I don’t know if these thoughts connect or not, but Randy McRoberts has some recent thoughts on business, church, and the Kingdom. He says, “The church gets in trouble whenever it thinks its in the church business rather than the Kingdom business.” An interesting take. He elucidates,

Kingdom people seek first the Kingdom of God and its justice; church people often put church work above concerns of justice, mercy and truth. Church people often think about how to get people into church; Kingdom people think about how to get the church into the world. Church people worry that the world might change the church; Kingdom people work to see the church change the world.

Good thoughts here. And then I got stuck by the word “business” and wondering what happens when the business world starts to do the work of the church, you know, the “Kingdom stuff.” Far-fetched, I know…. I mean, what, is Warren Buffet suddenly going to start giving away over $38 Billion, 85% of his $44 Billion fortune, and have Bill Gates quit his role at Microsoft to focus on dispensing all that wealth through the Bill and Melinda Gates Foundation in order to help fight such diseases as malaria, HIV/AIDS, and tuberculosis. Heck, it’d take two years just to get things transitioned to a point of being able to handle all that. Not gonna happen, business is business and philanthropy is philanthropy and church is church.

Uh…. a wee update.

Turns out Bill is leaving Microsoft, gradually pulling out over a two year period in order to focus his efforts on the Bill and Melinda Gates Foundation. Didn’t say why, except that he wanted to reverse the percentages of time he was splitting between the foundation and Microsoft.

A few days later, we learn that the Gates Foundation is taking two years to scale up its operations, because it’ll have a lot more money to give away. Courtesy of Warren Buffet. Well over $30 Billion, doubling the amount that the Gates Foundation will give away to around $3Billion per year. Only six countries spent more than this on foreign aid last year… while this comes from only the two largest personal fortunes on the planet, and won’t deplete either of them.

While there’s ample satirical opportunity afforded by all of this, it does have me thinking. I’ve said that it strikes me as obscene for one person to amass that kind of wealth, and while I still want to complain about it, dispensing it to worthy causes in a massive way is noble. And after all, these dollars are going to do a lot of good. No, I’m not likely to agree with much of the decisions concerning where it goes, but with much of it going to health care in Africa, there are likely to be many more that I’m impressed with.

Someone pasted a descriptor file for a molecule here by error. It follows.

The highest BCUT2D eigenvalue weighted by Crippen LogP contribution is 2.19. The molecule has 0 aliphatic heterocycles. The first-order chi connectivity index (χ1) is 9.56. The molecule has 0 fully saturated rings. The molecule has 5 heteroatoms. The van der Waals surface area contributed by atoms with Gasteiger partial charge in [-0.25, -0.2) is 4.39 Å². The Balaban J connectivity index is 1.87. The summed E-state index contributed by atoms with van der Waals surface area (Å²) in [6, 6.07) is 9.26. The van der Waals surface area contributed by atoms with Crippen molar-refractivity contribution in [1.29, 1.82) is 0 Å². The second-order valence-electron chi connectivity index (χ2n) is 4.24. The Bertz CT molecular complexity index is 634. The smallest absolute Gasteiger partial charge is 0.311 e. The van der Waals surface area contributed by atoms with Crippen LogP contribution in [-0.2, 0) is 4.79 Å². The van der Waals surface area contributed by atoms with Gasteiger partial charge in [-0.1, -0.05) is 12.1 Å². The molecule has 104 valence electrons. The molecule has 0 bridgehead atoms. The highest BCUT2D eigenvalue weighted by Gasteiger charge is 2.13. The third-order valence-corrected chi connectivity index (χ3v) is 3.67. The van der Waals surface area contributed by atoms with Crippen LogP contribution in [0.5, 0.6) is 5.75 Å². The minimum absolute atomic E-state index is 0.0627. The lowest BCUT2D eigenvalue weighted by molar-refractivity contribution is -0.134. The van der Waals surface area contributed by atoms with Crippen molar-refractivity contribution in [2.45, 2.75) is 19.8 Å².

So what does the religious right have to say? They didn’t miss the opportunity to find something to be critical about in the whole affair, blasting the Gates Foundation for funding abortions, giving $32 Million to Planned Parenthood over some period of time that wasn’t mentioned. I don’t want this to turn into an abortion discussion at all, but Joseph D’Agostino of the Population Research Institute sounds someplace between ill-informed and petty in his criticism of Gates and Buffet.

“It’s especially scary from a population-control perspective, because birth rates have been dropping dramatically in the Third World over the last few decades and continue to go down,” D’Agostino said. “The last thing the Third World needs is more population control, because their populations are already facing dramatic aging, but they don’t have anything like the financial resources we do to take care of all these older people.”

D’Agostino said the “population time bomb” that Gates and Buffett seem to fear is a myth. But Gates’ and Buffett’s philanthropy is a “bomb” in its own right.

Yeah. We need to keep the birth rate up in the third world because the adults and so many of the children keep dieing of AIDS, malaria, and tuberculosis before they reach maturity. Or maybe some of these are the same people who say that AIDS is a deserved divine judgement.

See, it sounds pretty stupid to me. And I’m not even a supporter of abortion on demand.

So I think my original question had something to do with doing the work of the church. Seems that the church might be starting to have trouble recognizing what its work is. I know when Jesus said “Go and heal the sick,” his disciples understood this to refer to miraculous divine healings through prayer, and we still read it that way. I still think it means that, too. But can anybody look me in the eye and tell me it specifically excludes supporting AIDS research and giving money to basic healthcare efforts in Africa?

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